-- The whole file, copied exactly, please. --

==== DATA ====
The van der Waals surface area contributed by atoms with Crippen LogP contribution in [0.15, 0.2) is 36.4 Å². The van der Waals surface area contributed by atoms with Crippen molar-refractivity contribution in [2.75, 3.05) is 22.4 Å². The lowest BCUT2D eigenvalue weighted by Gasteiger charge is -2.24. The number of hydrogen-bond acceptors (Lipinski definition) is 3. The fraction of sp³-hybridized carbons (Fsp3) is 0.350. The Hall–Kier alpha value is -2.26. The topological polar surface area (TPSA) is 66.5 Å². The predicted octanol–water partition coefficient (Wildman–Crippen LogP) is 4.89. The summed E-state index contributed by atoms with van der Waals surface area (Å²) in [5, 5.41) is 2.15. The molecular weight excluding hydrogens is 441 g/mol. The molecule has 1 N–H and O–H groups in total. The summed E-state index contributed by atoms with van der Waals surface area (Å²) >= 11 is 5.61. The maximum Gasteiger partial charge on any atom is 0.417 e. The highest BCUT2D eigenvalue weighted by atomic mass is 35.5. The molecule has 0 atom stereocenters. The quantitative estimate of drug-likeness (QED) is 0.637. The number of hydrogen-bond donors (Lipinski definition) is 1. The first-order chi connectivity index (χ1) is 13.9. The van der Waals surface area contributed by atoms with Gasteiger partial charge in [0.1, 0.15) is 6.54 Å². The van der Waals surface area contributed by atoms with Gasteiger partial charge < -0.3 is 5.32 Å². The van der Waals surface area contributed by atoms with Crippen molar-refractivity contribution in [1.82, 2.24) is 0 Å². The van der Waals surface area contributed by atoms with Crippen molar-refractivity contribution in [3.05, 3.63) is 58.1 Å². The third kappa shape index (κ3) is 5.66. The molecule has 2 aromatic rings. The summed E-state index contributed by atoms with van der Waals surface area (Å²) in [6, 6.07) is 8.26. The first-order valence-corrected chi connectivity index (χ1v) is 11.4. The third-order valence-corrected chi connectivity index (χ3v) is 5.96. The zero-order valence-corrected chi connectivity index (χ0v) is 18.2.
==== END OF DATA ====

The van der Waals surface area contributed by atoms with Crippen LogP contribution in [0.15, 0.2) is 36.4 Å². The van der Waals surface area contributed by atoms with Crippen molar-refractivity contribution in [2.75, 3.05) is 22.4 Å². The lowest BCUT2D eigenvalue weighted by Gasteiger charge is -2.24. The number of hydrogen-bond acceptors (Lipinski definition) is 3. The fraction of sp³-hybridized carbons (Fsp3) is 0.350. The Hall–Kier alpha value is -2.26. The topological polar surface area (TPSA) is 66.5 Å². The predicted octanol–water partition coefficient (Wildman–Crippen LogP) is 4.89. The summed E-state index contributed by atoms with van der Waals surface area (Å²) in [5, 5.41) is 2.15. The molecular weight excluding hydrogens is 441 g/mol. The molecule has 1 N–H and O–H groups in total. The summed E-state index contributed by atoms with van der Waals surface area (Å²) >= 11 is 5.61. The maximum Gasteiger partial charge on any atom is 0.417 e. The highest BCUT2D eigenvalue weighted by atomic mass is 35.5. The molecule has 0 atom stereocenters. The quantitative estimate of drug-likeness (QED) is 0.637. The number of hydrogen-bond donors (Lipinski definition) is 1. The first-order chi connectivity index (χ1) is 13.9. The van der Waals surface area contributed by atoms with Gasteiger partial charge in [0.1, 0.15) is 6.54 Å². The van der Waals surface area contributed by atoms with Gasteiger partial charge < -0.3 is 5.32 Å². The van der Waals surface area contributed by atoms with Crippen molar-refractivity contribution in [1.82, 2.24) is 0 Å². The van der Waals surface area contributed by atoms with Crippen molar-refractivity contribution in [3.05, 3.63) is 58.1 Å². The third kappa shape index (κ3) is 5.66. The molecule has 2 aromatic rings. The summed E-state index contributed by atoms with van der Waals surface area (Å²) in [6, 6.07) is 8.26. The first-order valence-corrected chi connectivity index (χ1v) is 11.4. The third-order valence-corrected chi connectivity index (χ3v) is 5.96. The zero-order valence-corrected chi connectivity index (χ0v) is 18.2.